DSHS Issues Fish Consumption Advisory for Texas Coastal Waters


The Texas Department of State Health Services has issued an advisory warning people not to consume or to limit consumption of certain fish caught in all waters off the Texas coast due to unsafe levels of mercury.

Women of childbearing age, including women who are nursing, and children under 12 years old should not consume certain fish off the Texas coast. The advisory recommends women past childbearing age and adult men limit their consumption of fish from this area to no more than one or two meals per month. A meal is 8 ounces of fish. (See chart below for specific recommendations.) 

The advisory was issued after testing revealed that fish examined from the northwestern Gulf of Mexico contained mercury at concentrations that exceed DSHS health guidelines of 0.7 mg/kg in the following species: shark (all species), blackfin tuna, blue marlin, little tunny, crevalle jack, king mackerel, swordfish, and wahoo. Regular or long-term consumption of these fish may result in serious adverse health effects.

Mercury is a naturally occurring element that can also be a byproduct of human activity. If consumed regularly, it can cause harmful effects to the central nervous system, particularly in children including those exposed before birth. Symptoms of prolonged exposure include liver damage, tingling of the skin, loss of coordination, visual and hearing impairment, slurred speech and other damage to the brain and nervous system.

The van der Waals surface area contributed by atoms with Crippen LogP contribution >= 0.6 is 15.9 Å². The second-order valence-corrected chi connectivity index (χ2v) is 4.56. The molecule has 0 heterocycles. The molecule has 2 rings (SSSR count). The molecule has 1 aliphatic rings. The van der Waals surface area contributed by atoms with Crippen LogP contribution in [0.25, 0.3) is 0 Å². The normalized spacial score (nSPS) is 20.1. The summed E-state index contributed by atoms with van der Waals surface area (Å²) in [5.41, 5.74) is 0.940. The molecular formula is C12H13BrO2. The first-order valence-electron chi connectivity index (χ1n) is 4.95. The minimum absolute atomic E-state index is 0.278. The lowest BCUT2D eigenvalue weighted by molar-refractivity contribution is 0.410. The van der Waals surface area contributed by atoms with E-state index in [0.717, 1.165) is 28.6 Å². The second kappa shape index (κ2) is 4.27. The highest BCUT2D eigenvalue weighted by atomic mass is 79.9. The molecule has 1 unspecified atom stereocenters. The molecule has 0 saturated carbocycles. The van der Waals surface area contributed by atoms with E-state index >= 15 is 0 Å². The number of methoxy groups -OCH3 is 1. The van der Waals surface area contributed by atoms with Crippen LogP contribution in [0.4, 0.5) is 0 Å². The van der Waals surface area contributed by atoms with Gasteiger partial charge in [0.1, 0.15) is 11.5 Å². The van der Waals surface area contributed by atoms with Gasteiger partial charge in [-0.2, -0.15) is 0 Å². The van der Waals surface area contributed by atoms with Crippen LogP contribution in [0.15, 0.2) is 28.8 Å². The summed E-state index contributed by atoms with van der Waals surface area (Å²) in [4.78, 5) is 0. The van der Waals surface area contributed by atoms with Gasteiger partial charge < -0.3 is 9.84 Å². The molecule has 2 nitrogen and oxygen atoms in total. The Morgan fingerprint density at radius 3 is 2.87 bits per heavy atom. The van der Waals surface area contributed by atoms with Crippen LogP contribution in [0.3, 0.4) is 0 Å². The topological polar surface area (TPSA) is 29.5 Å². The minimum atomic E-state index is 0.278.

Species Affected Women of Childbearing

Age and Children < 12

Women Past Childbearing

Age and Adult Men

Blackfin tuna DO NOT EAT 2 meals/month
Little tunny (Bonito) DO NOT EAT 2 meals/month
Crevalle jack DO NOT EAT 2 meals/month
King mackerel < 35 inches DO NOT EAT 1 meal/week
King mackerel > 35 inches DO NOT EAT 2 meals/month
Shark (all species) DO NOT EAT 2 meals/month
Swordfish DO NOT EAT 2 meals/month
Wahoo DO NOT EAT 2 meals/month
Women of childbearing age and children less than 12 years of age or who weigh less than 75 pounds should use caution when eating large cobia or yellowfin tuna. Mean mercury concentrations for these fish do not exceed the DSHS guidelines for protection of human health, but limited mercury data indicate that eating large cobia or yellowfin tuna may pose significant health risks.

To view the map, advisory and other information about fish testing, go to

Note: Advisories are already in place for blue marlin, swordfish, and king mackerel caught off the Texas coast. Consumption recommendations for these fish are included in the chart above.

(News Media Contact: Chris Van Deusen, DSHS Assistant Press Officer, 512-776-7753.)

DSHS Press Office on Twitter

This service is provided to you at no charge by the Texas Department of State Health Services.

Visit us on the web at

Categories : Facebook

Leave a Reply

You must be logged in to post a comment.

Today’s Devotionals and Blogs

Kent Crockett’s blog –

Mark Dillow’s blog –

Bible Verse of the Day

And Jesus said to them, “I am the bread of life. He who comes to Me shall never hunger, and he who believes in Me shall never thirst.”